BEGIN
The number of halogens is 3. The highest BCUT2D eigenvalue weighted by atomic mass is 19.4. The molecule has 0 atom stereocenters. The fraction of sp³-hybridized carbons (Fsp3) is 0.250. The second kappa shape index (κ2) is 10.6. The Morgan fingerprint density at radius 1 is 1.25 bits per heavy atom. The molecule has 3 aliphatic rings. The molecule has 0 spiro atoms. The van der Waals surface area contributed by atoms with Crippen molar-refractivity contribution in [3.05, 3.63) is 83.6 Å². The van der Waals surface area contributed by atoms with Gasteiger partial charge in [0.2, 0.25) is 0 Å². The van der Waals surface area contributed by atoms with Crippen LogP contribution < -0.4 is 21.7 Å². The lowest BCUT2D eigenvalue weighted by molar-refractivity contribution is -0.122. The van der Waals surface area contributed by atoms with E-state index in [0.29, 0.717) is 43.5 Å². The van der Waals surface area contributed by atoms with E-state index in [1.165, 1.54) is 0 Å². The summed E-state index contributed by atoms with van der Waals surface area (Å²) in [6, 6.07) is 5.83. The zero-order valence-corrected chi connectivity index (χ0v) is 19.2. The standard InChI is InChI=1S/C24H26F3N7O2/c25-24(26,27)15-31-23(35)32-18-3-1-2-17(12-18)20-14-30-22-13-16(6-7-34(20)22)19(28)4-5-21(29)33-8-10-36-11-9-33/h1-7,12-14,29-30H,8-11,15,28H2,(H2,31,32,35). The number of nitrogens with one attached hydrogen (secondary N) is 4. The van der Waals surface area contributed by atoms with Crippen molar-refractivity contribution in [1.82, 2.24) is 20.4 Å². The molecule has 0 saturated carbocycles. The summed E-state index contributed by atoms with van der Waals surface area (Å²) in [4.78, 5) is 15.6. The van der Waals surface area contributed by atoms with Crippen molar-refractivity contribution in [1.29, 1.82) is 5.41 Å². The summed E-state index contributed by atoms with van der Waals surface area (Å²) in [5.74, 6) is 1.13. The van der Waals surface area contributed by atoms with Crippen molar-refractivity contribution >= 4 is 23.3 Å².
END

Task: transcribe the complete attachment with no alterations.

The number of halogens is 3. The highest BCUT2D eigenvalue weighted by atomic mass is 19.4. The molecule has 0 atom stereocenters. The fraction of sp³-hybridized carbons (Fsp3) is 0.250. The second kappa shape index (κ2) is 10.6. The Morgan fingerprint density at radius 1 is 1.25 bits per heavy atom. The molecule has 3 aliphatic rings. The molecule has 0 spiro atoms. The van der Waals surface area contributed by atoms with Crippen molar-refractivity contribution in [3.05, 3.63) is 83.6 Å². The van der Waals surface area contributed by atoms with Gasteiger partial charge in [0.2, 0.25) is 0 Å². The van der Waals surface area contributed by atoms with Crippen LogP contribution < -0.4 is 21.7 Å². The lowest BCUT2D eigenvalue weighted by molar-refractivity contribution is -0.122. The van der Waals surface area contributed by atoms with E-state index in [0.29, 0.717) is 43.5 Å². The van der Waals surface area contributed by atoms with E-state index in [1.165, 1.54) is 0 Å². The summed E-state index contributed by atoms with van der Waals surface area (Å²) in [6, 6.07) is 5.83. The zero-order valence-corrected chi connectivity index (χ0v) is 19.2. The standard InChI is InChI=1S/C24H26F3N7O2/c25-24(26,27)15-31-23(35)32-18-3-1-2-17(12-18)20-14-30-22-13-16(6-7-34(20)22)19(28)4-5-21(29)33-8-10-36-11-9-33/h1-7,12-14,29-30H,8-11,15,28H2,(H2,31,32,35). The number of nitrogens with one attached hydrogen (secondary N) is 4. The van der Waals surface area contributed by atoms with Crippen molar-refractivity contribution in [1.82, 2.24) is 20.4 Å². The molecule has 0 saturated carbocycles. The summed E-state index contributed by atoms with van der Waals surface area (Å²) in [4.78, 5) is 15.6. The van der Waals surface area contributed by atoms with Crippen molar-refractivity contribution in [1.29, 1.82) is 5.41 Å². The summed E-state index contributed by atoms with van der Waals surface area (Å²) in [5.74, 6) is 1.13. The van der Waals surface area contributed by atoms with Crippen molar-refractivity contribution >= 4 is 23.3 Å².